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Vom Giessen des Zitronenbaums / It must be Heaven


A group of Christians move through the streets until they arrive at a symbolic crypt door. The priest in full Orthodox regalia meaningfully knocks three times. Drunken voices from behind the door shout abuse. After this goes on for a while, the priest finds a way in through a side door. The sound of violence. The priest opens the main door from the inside, ushering everyone in.

An army patrol rushes through the Palestinian streets. It looks like they are about to pick someone up, but they pass by without incident. Two uniformed soldiers nonchalantly swap sunglasses in an armoured car. As the camera pans out, we see a young woman in the back seat. She is blindfolded.

A strangely empty Paris

ES walks along the banks of the Seine in a thick coat and Panama hat. For a while, he stands in front of the Louvre. Police on roller blades and Segways pass by balletically in groups of 3. At one stage, tanks roll through the streets. Some Japanese tourists come up and ask ES if he is Brigitte. He isn’t.

ES sits alone outside a café. As he is drinking, a group of policemen measure the width and depth of the café’s seating area. Everything is in order. Meanwhile a pair of PoC street cleaners are playing street hockey with the cans that they collect.

New York

In Central Park, a woman wearing angel wings with a Palestine flag on her chest is pursued by a squad of policeman. After a Keystone Cops-style chase where she regularly evades them, they bear down on her and batter her, leaving nothing but the angel wings.

ES tries to talk to a film producer, but they fob him off, telling him that his films are not Palestinian enough. He tries again, this time bringing the actor/director Gael Garcia Bernal. Bernal introduces his friend as a Palestinian director and explains that ES is making a comedy about the Middle East. The coterie of film assistants fawningly say “that’s already funny”, then take Bernal to a meeting, leaving ES on his own.

ES visits a corner shop. Everyone is buying automatic weapons and carrying them on their shoulders. He then goes to a Tarot card reader. The reader promises that there will be peace in Palestine, but tells ES to wait. After a long pause he says “but not in your or my lifetime”.

Finally, ES returns to Nazareth, where a group of younger people dance vigourously to a Palestinian song. ES sits alone, sipping his drink.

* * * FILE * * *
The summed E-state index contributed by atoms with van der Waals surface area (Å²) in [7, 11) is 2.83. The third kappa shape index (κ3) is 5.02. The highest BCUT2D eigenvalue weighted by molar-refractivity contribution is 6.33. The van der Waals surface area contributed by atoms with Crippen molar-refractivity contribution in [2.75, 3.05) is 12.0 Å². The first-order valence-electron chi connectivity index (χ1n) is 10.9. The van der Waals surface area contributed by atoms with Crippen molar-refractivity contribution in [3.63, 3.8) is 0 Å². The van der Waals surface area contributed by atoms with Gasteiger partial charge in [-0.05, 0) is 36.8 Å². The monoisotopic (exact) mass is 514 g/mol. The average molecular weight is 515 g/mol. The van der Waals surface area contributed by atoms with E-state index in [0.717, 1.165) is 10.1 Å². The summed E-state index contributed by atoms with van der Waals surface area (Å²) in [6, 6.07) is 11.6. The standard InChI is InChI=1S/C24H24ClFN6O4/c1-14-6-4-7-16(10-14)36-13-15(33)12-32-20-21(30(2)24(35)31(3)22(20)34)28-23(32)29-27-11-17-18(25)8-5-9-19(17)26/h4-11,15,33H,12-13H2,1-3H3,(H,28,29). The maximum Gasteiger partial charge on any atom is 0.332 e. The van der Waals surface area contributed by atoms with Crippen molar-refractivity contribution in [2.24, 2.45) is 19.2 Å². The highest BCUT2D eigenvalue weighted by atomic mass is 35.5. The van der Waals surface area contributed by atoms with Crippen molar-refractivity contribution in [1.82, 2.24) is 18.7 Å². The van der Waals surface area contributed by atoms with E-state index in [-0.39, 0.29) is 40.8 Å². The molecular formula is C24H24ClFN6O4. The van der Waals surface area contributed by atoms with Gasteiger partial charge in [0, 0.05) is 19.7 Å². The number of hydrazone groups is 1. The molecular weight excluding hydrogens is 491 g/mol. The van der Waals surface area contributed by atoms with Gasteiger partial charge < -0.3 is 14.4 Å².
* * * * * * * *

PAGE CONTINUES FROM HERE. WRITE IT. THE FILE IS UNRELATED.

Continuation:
These are just some of the many scenes in Elia Suleiman’s new film. In the cast list, there are around 150 roles including Drunk Man, Mover, Rose Vendor, Woman on Wheelchair, Republican Guards, Sanitation Workers, Saxophonist, People with Guns, Woman with Dog, Death man and Felafel Vendor. Not forgetting Elia Suleiman as ES and Gael Garcia Bernal as Gael Garcia Bernal.

In the above description, I may have put some of the chronology in the wrong order, but it doesn’t really matter. This is a series of vignettes, a Jacques Tati-like collection of incidents with the director at the edge (and sometimes middle) of the frame.

So what is it all supposed to mean? I really think that this is the wrong question. Sure, you can make all sorts of high-faluting references to militarisation and occupation, but I do feel that if you spend too much time trying to interpret the film, you start to miss what’s there.

Trying to find out what other people make of it, I read a review which sympathised with viewers who haven’t followed decades of Palestinian history and will miss some of the subtle references. As someone who has studied and visited the area for a long time, I think this review misses the point entirely.

This is not a 1:1 depiction of particular incidents, but sets a mood, which can be applied to Palestine, but is not specific to that region. And, remember, it is a comedy. Much better to let it wash over you and enjoy the bizarreness than to earnestly dissect every little meaning.

Now don’t get me wrong. I’m all for films trying to change the world. But sometimes we just need to sit back, enjoy them and appreciate their weirdness.

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